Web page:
Little Saigon debacle over… for now…

San Jose City Hall

According to this morning’s edition of the San Jose Mercury News, San Jose’s City Hall is now at peace after the “Little Saigon” fiasco. With that resolved, it also brings Ly Tong’s fasting to an end.

What happened? Apparently Vice Mayor Cortese’s earlier recommendation of private funding for signs along the area was heeded by councilman Sam Liccardo, along with Mayor Chuck Reed (Yay Dave! — I live in his district). What doesn’t appear to be clear from the article was whether Councilwoman Madison Nguyen was involved in drafting the proposal.

For now, it appears the city will be distancing itself from the issue.

The approach makes sense — why this was not done before things got out of control is a bit curious. Gauging various stories on the issue, most link the issue’s escalation to a lack of leadership by Mayor Chuck Reed. Whether that’s true or not is not for me to say… but something went wrong.

The path that the supporters of “Little Saigon” took is still a bit puzzling to me. The only thing I can think of is the emotions representative of a people who were displaced from their homes due to Communism led them to this path. There were those who strongly opposed any formal discussion of renaming this section of Silicon Valley real estate, while there were also those who were willing to pursue some recognition and preservation of their culture in a country they now call their home. I think this might be key to the whole thing. Yes… despite what naysayers may think, this is their home, just as the Italians, Irish, Chinese, Japanese and a countless number of immigrants made the good old U S of A their home. I think it’s probably fair to say that the same criticisms of the Vietnamese community can be equally extended to every immigrant group in American history.

Was this necessarily the right path? While it all seems a bit extreme, only time and history will tell. Also, despite the seeming polarization of the community, not to mention anyone who had something to say about the issue, I think we should consider what this means for everyone, not just the Vietnamese community.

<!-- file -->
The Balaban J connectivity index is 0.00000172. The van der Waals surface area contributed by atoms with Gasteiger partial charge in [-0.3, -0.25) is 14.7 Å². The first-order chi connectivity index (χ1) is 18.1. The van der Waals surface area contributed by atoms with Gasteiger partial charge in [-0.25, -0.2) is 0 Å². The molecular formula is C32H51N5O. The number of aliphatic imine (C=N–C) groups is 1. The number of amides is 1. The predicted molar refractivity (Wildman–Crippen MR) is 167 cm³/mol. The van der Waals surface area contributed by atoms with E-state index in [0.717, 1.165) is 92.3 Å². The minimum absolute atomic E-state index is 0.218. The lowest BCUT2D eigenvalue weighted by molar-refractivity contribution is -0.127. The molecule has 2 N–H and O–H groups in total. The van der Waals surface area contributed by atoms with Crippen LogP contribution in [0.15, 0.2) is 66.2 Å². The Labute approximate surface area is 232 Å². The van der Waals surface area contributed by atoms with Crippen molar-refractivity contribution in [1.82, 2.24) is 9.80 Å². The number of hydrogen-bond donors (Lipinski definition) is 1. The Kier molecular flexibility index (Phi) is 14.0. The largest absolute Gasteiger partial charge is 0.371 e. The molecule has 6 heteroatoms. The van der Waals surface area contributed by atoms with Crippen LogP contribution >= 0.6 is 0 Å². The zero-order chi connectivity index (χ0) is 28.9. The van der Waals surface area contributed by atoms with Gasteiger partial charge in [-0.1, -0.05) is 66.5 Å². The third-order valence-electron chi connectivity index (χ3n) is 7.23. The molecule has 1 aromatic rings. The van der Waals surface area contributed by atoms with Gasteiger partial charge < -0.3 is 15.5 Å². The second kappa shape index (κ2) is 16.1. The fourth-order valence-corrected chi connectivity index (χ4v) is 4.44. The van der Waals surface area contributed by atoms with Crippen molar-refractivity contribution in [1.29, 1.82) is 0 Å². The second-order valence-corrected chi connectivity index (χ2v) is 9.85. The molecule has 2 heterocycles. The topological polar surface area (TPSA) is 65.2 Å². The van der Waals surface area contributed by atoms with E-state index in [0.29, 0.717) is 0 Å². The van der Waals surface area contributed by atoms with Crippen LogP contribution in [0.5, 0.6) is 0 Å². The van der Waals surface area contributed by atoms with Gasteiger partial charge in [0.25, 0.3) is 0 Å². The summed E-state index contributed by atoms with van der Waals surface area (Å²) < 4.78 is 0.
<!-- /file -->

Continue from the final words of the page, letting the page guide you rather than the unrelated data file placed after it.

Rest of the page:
What does this all mean? Well, thanks to some great professors I had in college many moons ago, and my involvement in my own community, I learned that mono-cultures breed fear and intolerance towards anyone that doesn’t blend in. In food speak, the reality is that our country is not a melting pot (I like to say fondue), it’s really a nice stew, where almost every ingredient is still recognizable. While not as refined as a fondue, each ingredient in it’s lumpy goodness is bathed in a thick gravy that suspends each ingredient uniquely, but in a single recipe to create a stew. That’s pretty much America – each culture is still uniquely identified but each is American.

What have we learned from this? In the end, probably nothing as politics goes.

However, as citizens, I think it’s easy to forget that we create the communities we live in… not some bureaucrat that said the right things to get voted into office. Maybe we should all create a little passion of our own to build the communities and the homes we want…

As my wife told me a long time ago, home is where we live, love and play… and that could be anywhere.

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